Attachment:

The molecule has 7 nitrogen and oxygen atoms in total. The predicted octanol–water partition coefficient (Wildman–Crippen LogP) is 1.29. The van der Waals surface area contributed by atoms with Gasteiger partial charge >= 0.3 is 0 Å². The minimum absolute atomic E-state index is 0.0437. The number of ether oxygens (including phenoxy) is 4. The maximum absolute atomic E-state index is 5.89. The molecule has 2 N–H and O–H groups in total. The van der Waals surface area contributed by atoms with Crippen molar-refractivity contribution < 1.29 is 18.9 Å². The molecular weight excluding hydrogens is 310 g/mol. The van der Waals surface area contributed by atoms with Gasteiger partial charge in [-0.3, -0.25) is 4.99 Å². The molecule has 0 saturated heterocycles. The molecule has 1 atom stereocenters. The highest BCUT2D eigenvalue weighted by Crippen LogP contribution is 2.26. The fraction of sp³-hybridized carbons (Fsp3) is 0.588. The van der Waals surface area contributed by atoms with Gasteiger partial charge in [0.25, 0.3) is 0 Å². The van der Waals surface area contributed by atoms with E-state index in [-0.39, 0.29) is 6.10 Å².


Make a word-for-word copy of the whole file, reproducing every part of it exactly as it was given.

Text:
The molecule has 7 nitrogen and oxygen atoms in total. The predicted octanol–water partition coefficient (Wildman–Crippen LogP) is 1.29. The van der Waals surface area contributed by atoms with Gasteiger partial charge >= 0.3 is 0 Å². The minimum absolute atomic E-state index is 0.0437. The number of ether oxygens (including phenoxy) is 4. The maximum absolute atomic E-state index is 5.89. The molecule has 2 N–H and O–H groups in total. The van der Waals surface area contributed by atoms with Crippen molar-refractivity contribution < 1.29 is 18.9 Å². The molecular weight excluding hydrogens is 310 g/mol. The van der Waals surface area contributed by atoms with Gasteiger partial charge in [-0.3, -0.25) is 4.99 Å². The molecule has 0 saturated heterocycles. The molecule has 1 atom stereocenters. The highest BCUT2D eigenvalue weighted by Crippen LogP contribution is 2.26. The fraction of sp³-hybridized carbons (Fsp3) is 0.588. The van der Waals surface area contributed by atoms with Gasteiger partial charge in [0.25, 0.3) is 0 Å². The van der Waals surface area contributed by atoms with E-state index in [-0.39, 0.29) is 6.10 Å².